What Does Physical Therapy Mean?

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Physical therapy may mean something different to you than me. I elaborated on this briefly in my last blog post. Physical therapy is my career, my passion and my intellectual escape. I live and breathe physical therapy and am extremely fortunate to have found a calling in a career that enables me to explore many different opportunities in education, research and of course, patient care.

How do others define ‘physical therapy?’

I did a quick Google search for “physical therapy” and “physical therapist.”

According to:

TheBalance.com – These health professionals use a variety of techniques, called modalities, to restore function, improve mobility, relieve pain and prevent or limit permanent physical disabilities in their patients. Wikipedia.com – Physical therapy (PT), mostly known as Physiotherapy, is one of the allied health professions that, by using mechanical force and movements [Bio-mechanics or Kinesiology], Manual therapy, exercise therapy, and electrotherapy, remediates impairments and promotes mobility and function. Physical therapy is used to improve a patient’s quality of life through examination, diagnosis, prognosis, and physical intervention. It is performed by physical therapists (known as physiotherapists in many countries). American Physical Therapy Association – Physical therapists can teach patients how to prevent or manage their condition so that they will achieve long-term health benefits. PTs examine each individual and develop a plan, using treatment techniques to promote the ability to move, reduce pain, restore function, and prevent disability. In addition, PTs work with individuals to prevent the loss of mobility before it occurs by developing fitness- and wellness-oriented programs for healthier and more active lifestyles. You get the point.

What do all of these definitions have in common? Improving function! The disconnect I have seen in this “sick care system” is that function is arbitrary! In fact, in the eyes of insurance companies, 85% return to function is a success.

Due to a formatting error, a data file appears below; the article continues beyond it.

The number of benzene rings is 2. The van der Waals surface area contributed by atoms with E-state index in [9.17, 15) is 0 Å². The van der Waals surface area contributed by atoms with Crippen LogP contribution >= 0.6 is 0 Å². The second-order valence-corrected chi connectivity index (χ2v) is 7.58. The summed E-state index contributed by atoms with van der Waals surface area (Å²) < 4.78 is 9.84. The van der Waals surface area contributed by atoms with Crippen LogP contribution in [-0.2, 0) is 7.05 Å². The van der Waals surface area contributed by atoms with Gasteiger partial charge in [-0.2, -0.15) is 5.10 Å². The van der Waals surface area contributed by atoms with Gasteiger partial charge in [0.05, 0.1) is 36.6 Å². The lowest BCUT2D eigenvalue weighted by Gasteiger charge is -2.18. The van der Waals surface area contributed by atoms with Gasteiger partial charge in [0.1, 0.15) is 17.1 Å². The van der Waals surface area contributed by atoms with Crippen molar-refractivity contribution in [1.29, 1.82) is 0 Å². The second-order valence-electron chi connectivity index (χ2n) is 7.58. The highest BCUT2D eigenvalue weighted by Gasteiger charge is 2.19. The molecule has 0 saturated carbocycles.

Can you imagine: only receive 85% pain relief from back pain? 85% plantar fasciitis relief? 85% of the range of motion of your joints?

Don’t even get me talking about running! That’s classified as a “participation restriction,” meaning the insurance company views running as leisurely activity. In my experience in this “sick care system,” once someone gets to running, they’re already on their way out. What happened to getting people better and keeping them better?

What if you are a runner and your goal was to get back to a 6:00 minute mile pace after rehabilitating from knee pain? Wouldn’t you have apprehensions about returning to a sport you love knowing that you were discharged at 85%? How would that make you feel?

As a profession that prides itself on helping individuals return to function (and supposedly pain-free!), we’ve been doing a lousy job succumbing to the present day circumstances of care.

How can this be remedied?

Be inside a model that VALUES your 100% return to function.

The cash-based model affords me the ability to be 100% patient-focused geared towards facilitating 100% complete return to the activities you love to do, whatever they are. I am able to restore function, eliminate pain and encourage performance. This is Physical Therapy at its best. That’s what Physical Therapy means to me.

Author

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